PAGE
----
• A little dog (who we named Loki) who would bark if there were any issues
  • Living at the same level as our neighbors and abstaining from buying any expensive, high-demand electronics

As soon as we moved in, we began visiting our neighbors, and within the first 3 months, we had visited 38 families around our house. These visits were very rich, and showed us what life was like for our neighbors in this community, as well as offering opportunities to encourage our neighbors in their faith. We started inviting our neighbors to pray with us every evening at 8:30, and now 30-50 neighbors show up and pray with us every evening. It’s so nice to be a part of the community here.

One evening in April, our neighbors showed up for prayer and we tried to begin the first song. As we began, though, one of our closest neighbors, Mama Esta, walked into our prayer room and interrupted us,

“Before other things! Before other things! Today, one young man was talking with a big voice saying that he had a plan to steal from here! He said, ‘I’ve already spied them out, I am ready, you will see!’ “

“Oh, whoa. Thank you so much for the information, mama”, Gilbert said.

We went ahead with our evening prayer meeting, and then the 5 of us met in the kitchen. We decided to contact Mwita, and to be ready. We agreed that it was unlikely to happen tonight, and we talked about steps to take. One member mentioned that we had had 30 or so children over to play the previous Sunday. Maybe one of them had been a spy, sent to check out our place. Maybe we should stop having children over?

Then we talked about trying to be disciples of Jesus, to model how Jesus might live in this community. We agreed that we couldn’t see children as enemies, and so we let that suggestion go. We agreed to take a few minutes, just the 5 of us, and pray for those who persecute us… to pray specifically for this young man, that he might begin to have a better life.

The next day, Mwita and I met with Mama Esta and another neighborhood friend, Mama Jaki. We thanked them for being such good neighbors and caring for us, and we learned that the young man is the son of one of Mwita’s friends. Mwita went to visit his father, with the goal of setting up a meeting between us and the young man. Not a meeting to bring him to the authorities, but just a meeting to let him know that we are his friend and we love him.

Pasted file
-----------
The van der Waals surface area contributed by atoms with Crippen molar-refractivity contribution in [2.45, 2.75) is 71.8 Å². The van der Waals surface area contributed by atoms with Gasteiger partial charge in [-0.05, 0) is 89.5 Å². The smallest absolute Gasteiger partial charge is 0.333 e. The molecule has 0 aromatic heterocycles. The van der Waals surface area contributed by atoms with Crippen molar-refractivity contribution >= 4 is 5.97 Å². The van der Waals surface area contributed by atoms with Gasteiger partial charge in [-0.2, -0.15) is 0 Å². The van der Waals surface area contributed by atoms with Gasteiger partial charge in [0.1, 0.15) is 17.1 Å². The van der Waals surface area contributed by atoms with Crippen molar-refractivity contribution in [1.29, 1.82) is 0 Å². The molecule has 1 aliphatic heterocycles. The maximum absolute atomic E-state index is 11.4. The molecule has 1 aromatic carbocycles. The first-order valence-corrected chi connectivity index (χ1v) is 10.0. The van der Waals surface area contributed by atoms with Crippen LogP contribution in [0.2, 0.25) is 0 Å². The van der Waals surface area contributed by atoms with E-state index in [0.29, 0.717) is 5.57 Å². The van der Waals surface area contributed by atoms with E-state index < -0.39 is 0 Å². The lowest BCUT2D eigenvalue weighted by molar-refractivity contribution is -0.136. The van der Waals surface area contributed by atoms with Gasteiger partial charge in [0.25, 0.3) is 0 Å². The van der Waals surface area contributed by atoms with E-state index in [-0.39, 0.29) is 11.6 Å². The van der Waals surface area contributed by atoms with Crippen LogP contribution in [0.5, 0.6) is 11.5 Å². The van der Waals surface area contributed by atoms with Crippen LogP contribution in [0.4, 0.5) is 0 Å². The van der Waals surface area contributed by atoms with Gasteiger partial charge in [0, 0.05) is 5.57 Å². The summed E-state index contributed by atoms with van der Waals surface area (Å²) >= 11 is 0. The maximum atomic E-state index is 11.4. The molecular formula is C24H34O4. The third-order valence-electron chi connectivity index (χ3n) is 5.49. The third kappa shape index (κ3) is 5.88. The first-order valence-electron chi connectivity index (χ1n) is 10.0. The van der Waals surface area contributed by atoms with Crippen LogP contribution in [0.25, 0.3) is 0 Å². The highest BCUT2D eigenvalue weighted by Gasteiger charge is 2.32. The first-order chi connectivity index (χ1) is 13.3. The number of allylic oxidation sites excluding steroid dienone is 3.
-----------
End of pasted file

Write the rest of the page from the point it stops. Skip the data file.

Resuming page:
Later that day, the 5 of us met with Mwita and he reviewed our break-in procedures, and we had a neighborhood prayer meeting that evening specifically focused on loving our enemies and praying for those who persecute us.

Finally, Mwita reminded me about our meeting with the police back in February. They had promised to come inspect the safety of our house, but what if we turned that into a dinner invitation and cooked a nice dinner for them?

(Above are various pictures from our life in community together)

So what happened?

Mwita had a good talk with Mzee Mchina, the young man’s father. His father said that the young man (like most young thieves) rarely comes home and doesn’t have one place where he consistently stays, so it would be hard to find him. Mwita kept trying, but after a week of looking for him, Mwita learned that he had moved to a different part of town.

And the police agreed to come over on a Saturday night. The Assistant Police Chief, the police representative at the Tarime District Court, and five police officers all came together, and we invited the Neighborhood Chairman and our landlord as well. We prepared rice, fish, meat, cabbage, sodas, and watermelon for them, and we had a good time together. Mwita gave a speech to the officers about how he appreciated their protection, and that a big part of our community’s mission was showing new ideas and new ways of looking at the world. Why can’t people build friendship with the police? Why can’t we show them that we are together? Why do we have to be separate? The Assistant Police Chief replied that he had been doing this job for years, but that this was the first time that any Tarime citizen had had him over for dinner, just as friends, to get to know him better. He really appreciated it.

During the meeting with the police, we didn’t mention the young man or the threat. We just enjoyed being together. And to this day, we are thankful that we haven’t had any more safety threats.

The title means “to break down walls”.


Hello friends,

Well, it was 29 months ago that we decided to act on the vision we were seeing.

An intentional Christian community of Tanzanian and American young adults

Working with the people of Tanzania to develop servant leaders, for the benefit of the people of Tanzania

Making disciples who make disciples who make disciples